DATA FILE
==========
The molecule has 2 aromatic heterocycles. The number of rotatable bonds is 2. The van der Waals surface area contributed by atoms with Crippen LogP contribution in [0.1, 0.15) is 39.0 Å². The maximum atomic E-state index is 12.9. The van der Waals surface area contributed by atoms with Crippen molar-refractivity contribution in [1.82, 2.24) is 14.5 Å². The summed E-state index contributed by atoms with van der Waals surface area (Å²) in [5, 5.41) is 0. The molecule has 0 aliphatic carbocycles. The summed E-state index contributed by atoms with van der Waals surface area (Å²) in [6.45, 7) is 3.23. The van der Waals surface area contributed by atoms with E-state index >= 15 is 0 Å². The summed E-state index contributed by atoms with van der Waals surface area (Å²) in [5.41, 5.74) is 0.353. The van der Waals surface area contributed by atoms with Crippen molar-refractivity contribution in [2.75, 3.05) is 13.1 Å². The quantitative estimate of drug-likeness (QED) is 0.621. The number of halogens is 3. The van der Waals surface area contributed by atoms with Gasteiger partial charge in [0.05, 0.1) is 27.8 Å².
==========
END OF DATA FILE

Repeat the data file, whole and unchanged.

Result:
The molecule has 2 aromatic heterocycles. The number of rotatable bonds is 2. The van der Waals surface area contributed by atoms with Crippen LogP contribution in [0.1, 0.15) is 39.0 Å². The maximum atomic E-state index is 12.9. The van der Waals surface area contributed by atoms with Crippen molar-refractivity contribution in [1.82, 2.24) is 14.5 Å². The summed E-state index contributed by atoms with van der Waals surface area (Å²) in [5, 5.41) is 0. The molecule has 0 aliphatic carbocycles. The summed E-state index contributed by atoms with van der Waals surface area (Å²) in [6.45, 7) is 3.23. The van der Waals surface area contributed by atoms with E-state index >= 15 is 0 Å². The summed E-state index contributed by atoms with van der Waals surface area (Å²) in [5.41, 5.74) is 0.353. The van der Waals surface area contributed by atoms with Crippen molar-refractivity contribution in [2.75, 3.05) is 13.1 Å². The quantitative estimate of drug-likeness (QED) is 0.621. The number of halogens is 3. The van der Waals surface area contributed by atoms with Gasteiger partial charge in [0.05, 0.1) is 27.8 Å².